CPEC: A political “Game Changer” for Gilgit Baltistan? | by Siddhartha Garoo
A two day economic seminar titled “China Pakistan Economic Corridor Harbinger of Prosperity” was held at a fancy hotel in Gilgit Baltistan and presided by none other than General Raheel Sharif, Pakistan’s much loved Chief of Army Staff; senior federal ministers of PML(N) government and the Chief Minister of Gilgit Baltistan A lot of taxpayer’s money was spent and grand preparations were made in organizing this great sarkari pomp and show.
And yet despite such a high profile nature of the so called “seminar”, the entire event, which was supposed to showcase the “benefits” of the much hyped CPEC project for the region of Gilgit Baltistan (GB) and express the “gratitude” of the people of GB for being part of what is hailed as an economic “game changer” for entire Pakistan ended up turning into a government managed PR exercise that had no intention of connecting with the local population of GB or taking them on board regarding the implementation of the project or its benefits. The whole exercise seemed more geared towards intimidating and suppressing any local political and civil society opposition within GB to the said project and to “warn” neighbouring India, that come what may, the CPEC would go on “at any cost”, which is premised on the belief that currently India’s entire international policy and governance decisions are based only on one thing and that is to “stop CPEC at any cost” and beyond this the state of India has no other work to do. And connecting these two dots is the newly emerged Pakistani state narrative that anyone who raises questions on CPEC is supporter of India ( called “Indian /RAW agent” ) and enemy of the state of Pakistan for which melodramatic words like “qaum ka gaddar” etc. are used.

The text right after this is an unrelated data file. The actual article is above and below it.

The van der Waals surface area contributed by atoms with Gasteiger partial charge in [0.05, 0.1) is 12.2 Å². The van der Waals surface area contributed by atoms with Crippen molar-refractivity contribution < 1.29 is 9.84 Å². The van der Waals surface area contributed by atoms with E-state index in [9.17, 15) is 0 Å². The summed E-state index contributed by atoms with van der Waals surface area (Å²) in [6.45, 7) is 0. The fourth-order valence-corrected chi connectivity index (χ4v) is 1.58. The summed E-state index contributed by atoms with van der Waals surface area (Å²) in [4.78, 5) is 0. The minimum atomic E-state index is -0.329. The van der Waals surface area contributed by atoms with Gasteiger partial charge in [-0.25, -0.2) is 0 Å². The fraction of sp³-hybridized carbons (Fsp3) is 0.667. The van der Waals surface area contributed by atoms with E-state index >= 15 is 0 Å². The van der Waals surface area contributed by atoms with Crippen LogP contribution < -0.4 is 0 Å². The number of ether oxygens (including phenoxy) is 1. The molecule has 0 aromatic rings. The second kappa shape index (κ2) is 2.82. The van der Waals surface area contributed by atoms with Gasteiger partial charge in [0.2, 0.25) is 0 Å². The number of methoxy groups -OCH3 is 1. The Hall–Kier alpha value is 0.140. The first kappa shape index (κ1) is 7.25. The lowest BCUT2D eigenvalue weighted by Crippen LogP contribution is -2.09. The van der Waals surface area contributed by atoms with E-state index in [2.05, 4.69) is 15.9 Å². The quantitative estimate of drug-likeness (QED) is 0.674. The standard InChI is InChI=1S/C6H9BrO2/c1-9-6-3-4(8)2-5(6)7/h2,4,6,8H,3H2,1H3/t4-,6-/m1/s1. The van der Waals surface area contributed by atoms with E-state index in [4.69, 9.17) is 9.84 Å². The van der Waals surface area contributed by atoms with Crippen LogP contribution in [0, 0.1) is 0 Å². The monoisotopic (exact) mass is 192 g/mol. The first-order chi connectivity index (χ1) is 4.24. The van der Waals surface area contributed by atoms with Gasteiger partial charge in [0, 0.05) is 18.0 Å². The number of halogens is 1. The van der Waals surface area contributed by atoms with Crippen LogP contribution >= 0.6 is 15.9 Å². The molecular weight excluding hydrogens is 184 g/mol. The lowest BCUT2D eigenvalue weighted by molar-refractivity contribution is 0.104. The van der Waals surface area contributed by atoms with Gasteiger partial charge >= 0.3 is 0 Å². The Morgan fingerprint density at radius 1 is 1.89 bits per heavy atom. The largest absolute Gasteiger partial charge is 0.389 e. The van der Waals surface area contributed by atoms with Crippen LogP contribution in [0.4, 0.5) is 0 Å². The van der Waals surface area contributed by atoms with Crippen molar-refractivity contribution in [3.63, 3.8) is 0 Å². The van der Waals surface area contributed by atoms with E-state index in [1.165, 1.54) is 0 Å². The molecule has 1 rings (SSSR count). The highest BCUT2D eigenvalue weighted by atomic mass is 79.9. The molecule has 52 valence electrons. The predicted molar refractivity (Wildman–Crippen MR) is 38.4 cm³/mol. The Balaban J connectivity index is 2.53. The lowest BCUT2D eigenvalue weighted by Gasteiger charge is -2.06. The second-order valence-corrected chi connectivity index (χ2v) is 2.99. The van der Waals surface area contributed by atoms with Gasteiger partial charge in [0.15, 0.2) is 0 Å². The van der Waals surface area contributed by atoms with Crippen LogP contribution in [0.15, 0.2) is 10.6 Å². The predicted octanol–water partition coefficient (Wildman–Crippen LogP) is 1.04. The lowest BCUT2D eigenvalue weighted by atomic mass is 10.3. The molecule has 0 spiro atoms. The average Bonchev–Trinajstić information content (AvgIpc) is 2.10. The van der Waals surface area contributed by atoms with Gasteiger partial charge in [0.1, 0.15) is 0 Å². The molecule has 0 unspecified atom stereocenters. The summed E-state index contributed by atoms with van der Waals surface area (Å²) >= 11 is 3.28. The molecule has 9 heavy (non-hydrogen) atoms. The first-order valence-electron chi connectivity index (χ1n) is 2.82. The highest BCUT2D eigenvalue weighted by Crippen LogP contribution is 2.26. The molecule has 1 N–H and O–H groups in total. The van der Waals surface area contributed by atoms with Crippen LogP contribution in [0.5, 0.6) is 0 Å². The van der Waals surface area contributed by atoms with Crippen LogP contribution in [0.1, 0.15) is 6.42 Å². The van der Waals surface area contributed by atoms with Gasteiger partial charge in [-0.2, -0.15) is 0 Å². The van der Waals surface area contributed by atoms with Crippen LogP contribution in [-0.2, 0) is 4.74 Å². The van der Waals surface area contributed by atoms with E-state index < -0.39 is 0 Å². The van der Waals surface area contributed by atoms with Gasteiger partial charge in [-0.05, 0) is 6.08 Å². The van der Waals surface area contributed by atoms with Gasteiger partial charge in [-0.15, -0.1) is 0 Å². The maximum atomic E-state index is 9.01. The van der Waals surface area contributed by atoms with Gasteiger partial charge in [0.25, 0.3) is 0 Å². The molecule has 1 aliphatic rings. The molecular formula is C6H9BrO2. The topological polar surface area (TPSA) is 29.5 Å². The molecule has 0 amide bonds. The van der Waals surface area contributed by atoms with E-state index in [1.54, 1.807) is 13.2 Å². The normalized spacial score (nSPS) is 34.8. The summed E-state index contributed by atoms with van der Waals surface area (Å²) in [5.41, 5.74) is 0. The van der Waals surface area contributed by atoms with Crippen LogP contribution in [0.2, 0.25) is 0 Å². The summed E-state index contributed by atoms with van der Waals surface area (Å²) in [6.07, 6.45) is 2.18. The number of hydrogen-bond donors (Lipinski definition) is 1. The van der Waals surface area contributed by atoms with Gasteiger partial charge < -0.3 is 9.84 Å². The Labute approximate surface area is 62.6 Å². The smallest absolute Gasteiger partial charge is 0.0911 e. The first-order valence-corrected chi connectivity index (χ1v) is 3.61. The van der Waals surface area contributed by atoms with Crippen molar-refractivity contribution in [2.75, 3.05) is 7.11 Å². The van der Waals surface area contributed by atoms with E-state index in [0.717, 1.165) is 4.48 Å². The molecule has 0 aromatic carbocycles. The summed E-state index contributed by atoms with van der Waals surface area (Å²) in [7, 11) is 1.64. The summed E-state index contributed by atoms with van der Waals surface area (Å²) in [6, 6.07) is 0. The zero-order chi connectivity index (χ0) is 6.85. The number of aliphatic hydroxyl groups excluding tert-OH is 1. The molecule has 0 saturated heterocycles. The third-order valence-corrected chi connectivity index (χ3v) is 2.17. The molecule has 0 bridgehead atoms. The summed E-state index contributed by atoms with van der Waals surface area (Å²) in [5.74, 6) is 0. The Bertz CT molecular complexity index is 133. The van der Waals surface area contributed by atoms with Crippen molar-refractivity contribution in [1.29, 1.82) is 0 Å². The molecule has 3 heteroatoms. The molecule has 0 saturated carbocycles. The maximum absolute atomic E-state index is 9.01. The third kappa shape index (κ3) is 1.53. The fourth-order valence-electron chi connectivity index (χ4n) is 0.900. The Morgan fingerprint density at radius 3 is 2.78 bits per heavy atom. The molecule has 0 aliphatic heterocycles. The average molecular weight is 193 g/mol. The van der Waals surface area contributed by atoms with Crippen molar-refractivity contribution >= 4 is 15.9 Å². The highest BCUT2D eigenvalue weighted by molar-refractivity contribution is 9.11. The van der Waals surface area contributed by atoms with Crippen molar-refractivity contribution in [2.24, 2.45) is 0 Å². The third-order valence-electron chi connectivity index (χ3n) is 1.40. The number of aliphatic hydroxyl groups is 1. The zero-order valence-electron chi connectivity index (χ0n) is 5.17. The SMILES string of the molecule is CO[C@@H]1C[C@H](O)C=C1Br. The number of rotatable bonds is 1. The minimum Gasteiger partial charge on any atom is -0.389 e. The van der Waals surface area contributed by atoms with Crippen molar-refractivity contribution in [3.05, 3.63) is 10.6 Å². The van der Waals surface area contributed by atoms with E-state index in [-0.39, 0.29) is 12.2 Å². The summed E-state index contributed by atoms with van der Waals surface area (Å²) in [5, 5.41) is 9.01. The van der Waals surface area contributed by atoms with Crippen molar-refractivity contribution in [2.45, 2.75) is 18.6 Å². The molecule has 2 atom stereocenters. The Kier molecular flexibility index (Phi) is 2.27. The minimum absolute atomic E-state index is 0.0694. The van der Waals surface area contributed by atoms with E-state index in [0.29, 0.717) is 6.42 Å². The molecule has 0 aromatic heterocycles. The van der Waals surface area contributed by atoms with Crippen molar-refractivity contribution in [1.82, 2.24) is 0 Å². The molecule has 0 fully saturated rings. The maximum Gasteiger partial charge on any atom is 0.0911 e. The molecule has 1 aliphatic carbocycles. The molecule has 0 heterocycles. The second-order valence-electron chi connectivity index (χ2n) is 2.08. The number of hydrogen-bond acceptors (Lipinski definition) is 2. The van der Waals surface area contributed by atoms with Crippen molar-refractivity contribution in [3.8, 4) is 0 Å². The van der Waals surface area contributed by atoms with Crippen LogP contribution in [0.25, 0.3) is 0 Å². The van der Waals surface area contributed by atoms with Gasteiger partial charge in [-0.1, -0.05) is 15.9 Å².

The problem with the Chinese funded CPEC project is immense mystery in which the entire project is shrouded. Beyond the generalities of where the project will pass through and general estimates of the amount of expenditure to be divided between creating and improving “communication infrastructure” and “energy infrastructure” in different parts of Pakistan, not much information is publically available on individual infrastructure and power projects and therefore no proper and informed critique can be done by Pakistani public or experts on various aspects of CPEC project. For example a lion share of the Chinese investment of roughly $46 billion or an amount of approximately $33 billion is to be spent in creating “power infrastructure”, which could solve Pakistan’s chronic power shortage. However, no environment impact studies or cost feasibility studies have been shared with the public regarding the vast majority of power projects, which are supposed to be run on burning coal (something that will pollute the environment and which is now being discouraged all over the world) or regarding the cost of production of per unit of electricity for the Pakistani consumers. The whole back stage work on the CPEC project seem to be geared more on hiding than informing the public, which is further sugar coated by nationalistic and patriotic jingoism, so that Pakistani tax payers and infrastructure, power and environment experts find it difficult to ask questions.
Unlike other provinces of Pakistan, the “region” of Gilgit Baltistan (it is still not a constitutional province of Pakistan) has different and unique social, political and geographical connections with the CPEC project.
“If there is no GB, then there is no CPEC”
To begin with, let’s be clear that if there is no Gilgit Baltistan, then there is no CPEC. Geographically, the “region” of Gilgit Baltistan is the mainland Pakistan’s only land border with China. Except for GB, no other province of Pakistan shares a land boundary with China. Had it not been the decision of the elders of former “Gilgit Agency” to merge their region, whose independence they won solely by themselves by fighting the Dogra rule, with the newly created state of Pakistan, the Islamic republic of Pakistan would not have inherited this land of “high mountains” ( also called “Balwaristan”) and thereby its access to China, which today is the state of Pakistan’s only dependable international ally in a hopelessly isolated Pakistan.